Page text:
Outdoor Firms Navigate Rocky Roads

Though fires and an ongoing drought in the Rocky Mountain states made for compelling TV news reports this summer, Brian Mullis remained unfazed, and even optimistic, as the recent events unfolded.

By: David Peterkofsky

Though fires and an ongoing drought in the Rocky Mountain states made for compelling TV news reports this summer, Brian Mullis remained unfazed, and even optimistic, as the recent events unfolded.

Mullis, director of Boulder, Colo.-based adventure tour company The World Outdoors, received some inquiries from concerned clients with all the news coverage but no cancellations.

“We did receive a few phone calls,” Mullis said of his clientele. “The only time we heard from our clients who had registered for trips based in Colorado or New Mexico was after the media really started portraying the severity of the fires. Fortunately, we were able to diffuse any concerns.”

Mullis and other outdoor-travel suppliers in Colorado and the Rocky Mountain region might feel the same way the British felt a year ago, dealing with a natural disaster and weathering the ensuing media coverage. In Britain, it was foot-and-mouth disease. Here, it’s wildfires and a drought.

And just as the fires and drought haven’t affected everyone in Colorado, neither has their fallout brought all of Colorado’s $7 billion tourism industry to its knees.

“We have received anecdotal information, which varies depending on who you speak with,” said Stefanie Dalgar, a spokeswoman for the Colorado Tourism Office. “One business says they are significantly down, while another says they are holding their own.”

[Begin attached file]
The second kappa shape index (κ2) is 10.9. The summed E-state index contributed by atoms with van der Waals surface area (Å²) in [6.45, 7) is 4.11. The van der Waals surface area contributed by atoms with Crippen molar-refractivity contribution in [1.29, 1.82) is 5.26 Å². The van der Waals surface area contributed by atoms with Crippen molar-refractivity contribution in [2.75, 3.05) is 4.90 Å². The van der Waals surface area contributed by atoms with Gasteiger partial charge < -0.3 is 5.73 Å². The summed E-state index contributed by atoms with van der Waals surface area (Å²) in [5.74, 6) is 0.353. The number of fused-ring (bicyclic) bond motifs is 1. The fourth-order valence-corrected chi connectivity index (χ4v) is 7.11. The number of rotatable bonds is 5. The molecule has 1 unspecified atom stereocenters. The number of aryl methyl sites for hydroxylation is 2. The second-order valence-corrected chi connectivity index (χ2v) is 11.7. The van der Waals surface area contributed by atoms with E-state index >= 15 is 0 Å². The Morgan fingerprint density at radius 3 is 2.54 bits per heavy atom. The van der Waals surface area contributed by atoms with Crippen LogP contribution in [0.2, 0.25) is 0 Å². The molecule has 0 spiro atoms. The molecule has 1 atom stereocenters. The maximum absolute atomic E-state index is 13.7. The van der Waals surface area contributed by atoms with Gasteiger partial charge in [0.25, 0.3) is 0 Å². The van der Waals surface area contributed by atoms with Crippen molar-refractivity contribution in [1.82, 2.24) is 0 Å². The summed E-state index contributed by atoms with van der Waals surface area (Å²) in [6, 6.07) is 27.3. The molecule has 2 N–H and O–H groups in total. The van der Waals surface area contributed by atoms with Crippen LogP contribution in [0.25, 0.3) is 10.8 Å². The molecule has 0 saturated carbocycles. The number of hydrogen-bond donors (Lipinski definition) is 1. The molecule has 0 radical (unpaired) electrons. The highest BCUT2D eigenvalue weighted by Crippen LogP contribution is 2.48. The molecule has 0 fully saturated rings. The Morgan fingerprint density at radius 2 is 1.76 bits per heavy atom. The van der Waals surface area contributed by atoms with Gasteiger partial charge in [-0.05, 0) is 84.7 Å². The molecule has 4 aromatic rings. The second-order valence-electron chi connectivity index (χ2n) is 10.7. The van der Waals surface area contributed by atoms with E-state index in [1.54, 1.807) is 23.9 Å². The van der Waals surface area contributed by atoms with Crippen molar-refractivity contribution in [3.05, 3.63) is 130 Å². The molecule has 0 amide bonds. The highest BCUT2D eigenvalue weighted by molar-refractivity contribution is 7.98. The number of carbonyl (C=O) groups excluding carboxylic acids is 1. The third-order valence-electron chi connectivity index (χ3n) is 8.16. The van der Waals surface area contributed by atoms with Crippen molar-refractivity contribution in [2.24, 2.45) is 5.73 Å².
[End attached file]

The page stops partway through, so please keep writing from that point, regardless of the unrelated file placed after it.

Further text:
The World Outdoors’ Mullis, for example, appears relatively lucky. His firm’s Rockies business, consisting of multiday hiking, biking and rafting tours, is above normal this year, and none of the company’s itineraries were in affected areas. Joe Greiner, whose rafting company Wilderness Aware offers day and overnight rafting trips throughout Colorado, tells a different story.

Greiner’s business is down 37% this year, due primarily to low water levels on the Arkansas River, his most popular destination. The reports of wildfires haven’t helped either.

“The call volume is so far down,” said Greiner, who is based in Buena Vista, Colo. “The ones who are coming have an idea that there’s still some water in the rivers and it’s fine it’s just a different experience. They’re prepared for that. Others just say, ‘We’ll come to Colorado next year.’ ” Other destinations in the region report better business. At Summit County’s Keystone Resort, a popular summer meeting spot with its own convention center, no groups, conferences or conventions have canceled this summer, spokeswoman Dawn Doty said. And at Winter Park Resort, 67 miles west of Denver, room nights are up 8% compared with last season.

Holding Steady

Beyond Colorado, some tourism officials in other areas say their business has held steady or even increased, possibly due to Colorado’s difficulties.

In Utah, tourism is “relatively unchanged,” said Mark Bennett, spokesman for the Utah Travel Council. Fires earlier this summer didn’t affect access to Utah’s five state parks, although one fire temporarily closed Cedar Breaks National Monument.

In Lander, Wyo., lodging occupancy is up 41% compared with last year, said Kathy L. Gundersen of the Lander Chamber of Commerce. Though she’s not sure how much of the increase can be attributed to the wildfire situation, many travelers have called in advance to ask about fire conditions in Lander after they canceled Colorado reservations.

But it’s the drought that has made it a difficult summer for Rema Vescosi, of Wildwoods Travel in Salida, Colo., on the Arkansas River. A specialist in rafting trips, Vescosi said her business has suffered due to the low water levels, so she’s now focusing on ski trips for the coming winter.

Though business has been down, Vescosi noted a recent uptick in calls from travelers wanting to make last-minute preparations to visit Colorado in spite of the well-publicized fires.

Vescosi even recently received an e-mail from a man who wanted a straight answer as to whether or not he should visit Colorado with his daughter, who has asthma. Vescosi responded by saying she still smelled smoke outside, and she suggested they visit another destination.

“He never got back with me,” she said of the potential client. “I could have made money with him, but I tried to be as honest as I could.”

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